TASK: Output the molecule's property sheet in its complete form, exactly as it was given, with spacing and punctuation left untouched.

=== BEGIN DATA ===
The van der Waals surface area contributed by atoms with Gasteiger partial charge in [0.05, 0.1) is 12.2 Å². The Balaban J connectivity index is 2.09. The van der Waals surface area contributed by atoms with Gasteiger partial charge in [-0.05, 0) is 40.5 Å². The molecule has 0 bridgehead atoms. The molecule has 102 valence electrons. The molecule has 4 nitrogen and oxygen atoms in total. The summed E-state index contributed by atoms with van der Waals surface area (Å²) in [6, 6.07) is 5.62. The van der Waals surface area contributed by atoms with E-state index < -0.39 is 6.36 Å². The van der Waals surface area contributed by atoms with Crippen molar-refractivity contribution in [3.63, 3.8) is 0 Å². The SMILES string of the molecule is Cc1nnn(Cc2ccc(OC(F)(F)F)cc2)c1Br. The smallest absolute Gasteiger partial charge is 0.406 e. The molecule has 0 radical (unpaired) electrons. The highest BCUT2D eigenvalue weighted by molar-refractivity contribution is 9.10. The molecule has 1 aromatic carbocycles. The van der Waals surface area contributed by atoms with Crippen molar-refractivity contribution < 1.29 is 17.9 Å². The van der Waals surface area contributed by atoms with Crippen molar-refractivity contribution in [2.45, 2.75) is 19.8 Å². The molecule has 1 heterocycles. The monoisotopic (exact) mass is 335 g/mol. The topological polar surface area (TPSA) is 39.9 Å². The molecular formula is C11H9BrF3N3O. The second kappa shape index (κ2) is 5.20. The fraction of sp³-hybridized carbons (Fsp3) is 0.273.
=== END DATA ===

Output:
The van der Waals surface area contributed by atoms with Gasteiger partial charge in [0.05, 0.1) is 12.2 Å². The Balaban J connectivity index is 2.09. The van der Waals surface area contributed by atoms with Gasteiger partial charge in [-0.05, 0) is 40.5 Å². The molecule has 0 bridgehead atoms. The molecule has 102 valence electrons. The molecule has 4 nitrogen and oxygen atoms in total. The summed E-state index contributed by atoms with van der Waals surface area (Å²) in [6, 6.07) is 5.62. The van der Waals surface area contributed by atoms with E-state index < -0.39 is 6.36 Å². The van der Waals surface area contributed by atoms with Crippen molar-refractivity contribution in [3.63, 3.8) is 0 Å². The SMILES string of the molecule is Cc1nnn(Cc2ccc(OC(F)(F)F)cc2)c1Br. The smallest absolute Gasteiger partial charge is 0.406 e. The molecule has 0 radical (unpaired) electrons. The highest BCUT2D eigenvalue weighted by molar-refractivity contribution is 9.10. The molecule has 1 aromatic carbocycles. The van der Waals surface area contributed by atoms with Crippen molar-refractivity contribution < 1.29 is 17.9 Å². The van der Waals surface area contributed by atoms with Crippen molar-refractivity contribution in [2.45, 2.75) is 19.8 Å². The molecule has 1 heterocycles. The monoisotopic (exact) mass is 335 g/mol. The topological polar surface area (TPSA) is 39.9 Å². The molecular formula is C11H9BrF3N3O. The second kappa shape index (κ2) is 5.20. The fraction of sp³-hybridized carbons (Fsp3) is 0.273.